Accountability is a word that’s thrown around in business. Often associated with a single person — “Who’s accountable for this?”. “I hold you accountable…”

Yes, individuals are accountable, however, real accountability is the essence of getting the right things done. Getting the right things done requires more than 1 individual.

Accountability is the consistent delivery on promises and commitments. At work, those promises and commitments are made to/from other people, bosses, co-workers, customers or suppliers.

So there are at least two people involved in any form of work accountability — a requestor and a deliverer.

In my workshops, I often use the analogy of a relay race.

In a relay race each person may run their own race, however, the success of the team depends on the crucial handovers at each stage of the race.

Anyone who has trained in / run relay races knows that more practice goes into the baton handovers than any other part of the race.

As with accountability, at least two parties must agree on what accountability looks like:

The requestor

  • Clear definition of the requirement
  • What does success look like
  • Clarity on how important the work is
  • Knowledge of the deliverer — do they have the skills?
  • Appropriate check-ins (not micromanagement but appropriate to the skill of the deliverer and the task)

The deliverer

  • Ask questions to ensure clarity of the task
  • Negotiation of relative priorities to other work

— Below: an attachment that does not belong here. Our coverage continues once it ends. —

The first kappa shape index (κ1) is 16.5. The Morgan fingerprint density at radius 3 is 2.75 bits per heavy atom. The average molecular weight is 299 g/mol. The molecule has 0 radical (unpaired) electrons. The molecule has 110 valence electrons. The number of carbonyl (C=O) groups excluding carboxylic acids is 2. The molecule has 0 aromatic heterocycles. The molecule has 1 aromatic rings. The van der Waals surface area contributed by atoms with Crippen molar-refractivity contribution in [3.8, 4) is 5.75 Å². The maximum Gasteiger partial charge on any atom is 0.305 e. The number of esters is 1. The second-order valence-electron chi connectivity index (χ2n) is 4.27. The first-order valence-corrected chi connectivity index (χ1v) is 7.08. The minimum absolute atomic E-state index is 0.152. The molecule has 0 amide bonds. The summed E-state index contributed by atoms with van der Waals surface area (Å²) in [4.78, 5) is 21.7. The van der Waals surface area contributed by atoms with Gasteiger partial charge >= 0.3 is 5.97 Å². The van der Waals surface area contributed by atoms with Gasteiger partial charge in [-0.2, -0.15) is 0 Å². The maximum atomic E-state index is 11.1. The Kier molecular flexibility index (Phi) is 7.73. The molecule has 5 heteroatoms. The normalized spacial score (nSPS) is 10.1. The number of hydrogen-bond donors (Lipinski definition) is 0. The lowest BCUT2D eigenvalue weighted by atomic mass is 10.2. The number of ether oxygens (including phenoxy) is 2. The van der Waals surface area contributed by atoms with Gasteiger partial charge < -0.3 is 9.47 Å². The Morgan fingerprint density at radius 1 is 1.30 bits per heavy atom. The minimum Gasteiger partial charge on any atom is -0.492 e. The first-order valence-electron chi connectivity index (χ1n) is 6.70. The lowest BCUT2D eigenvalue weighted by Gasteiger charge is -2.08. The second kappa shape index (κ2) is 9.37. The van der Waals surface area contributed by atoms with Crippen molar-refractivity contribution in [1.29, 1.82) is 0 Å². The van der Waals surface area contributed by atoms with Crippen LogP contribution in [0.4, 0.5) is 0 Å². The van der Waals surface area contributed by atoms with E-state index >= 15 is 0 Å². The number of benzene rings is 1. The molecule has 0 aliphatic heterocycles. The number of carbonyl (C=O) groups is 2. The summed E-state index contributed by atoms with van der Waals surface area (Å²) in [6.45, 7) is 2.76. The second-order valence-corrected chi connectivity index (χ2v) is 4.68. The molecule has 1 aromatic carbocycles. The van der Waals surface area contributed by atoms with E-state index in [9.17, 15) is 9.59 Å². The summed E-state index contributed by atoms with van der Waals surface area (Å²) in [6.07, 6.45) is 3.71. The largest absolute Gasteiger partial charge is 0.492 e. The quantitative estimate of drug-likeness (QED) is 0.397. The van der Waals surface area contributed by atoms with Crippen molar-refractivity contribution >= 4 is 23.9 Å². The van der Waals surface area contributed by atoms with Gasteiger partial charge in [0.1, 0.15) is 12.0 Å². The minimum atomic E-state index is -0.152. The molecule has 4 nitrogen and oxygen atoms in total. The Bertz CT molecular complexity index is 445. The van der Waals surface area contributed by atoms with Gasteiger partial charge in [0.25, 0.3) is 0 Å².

• Understand the potential risks
  • Plan the work accordingly
  • Know what doing looks like
  • Deliver the work

If you think back to any situation where something that should have been done and wasn’t it is likely that one of the above didn’t happen:

  • The ask wasn’t clear
  • The priority wasn’t clearly stated
  • The deliverer didn’t have the skills to complete the task
  • There were unplanned/unmitigated risks

Accountability is taken when the agreement is reached and this means that successful completion is more likely.

Also, good accountability is brain-friendly:

  • Increases certainty for both parties
  • Improves the autonomy of the deliverer
  • Builds a connection between both parties

Taking and consistently delivering on promises and commitments is a key element of building trustworthiness — answering the “can I count on you?” question.

Accountability is a critical behaviour which directly contributes to successful business outcomes.

Accountability is something that is created between people and that is what makes it a powerful tool. Who would would not want to be able to say

“You can count on me.”

Originally published at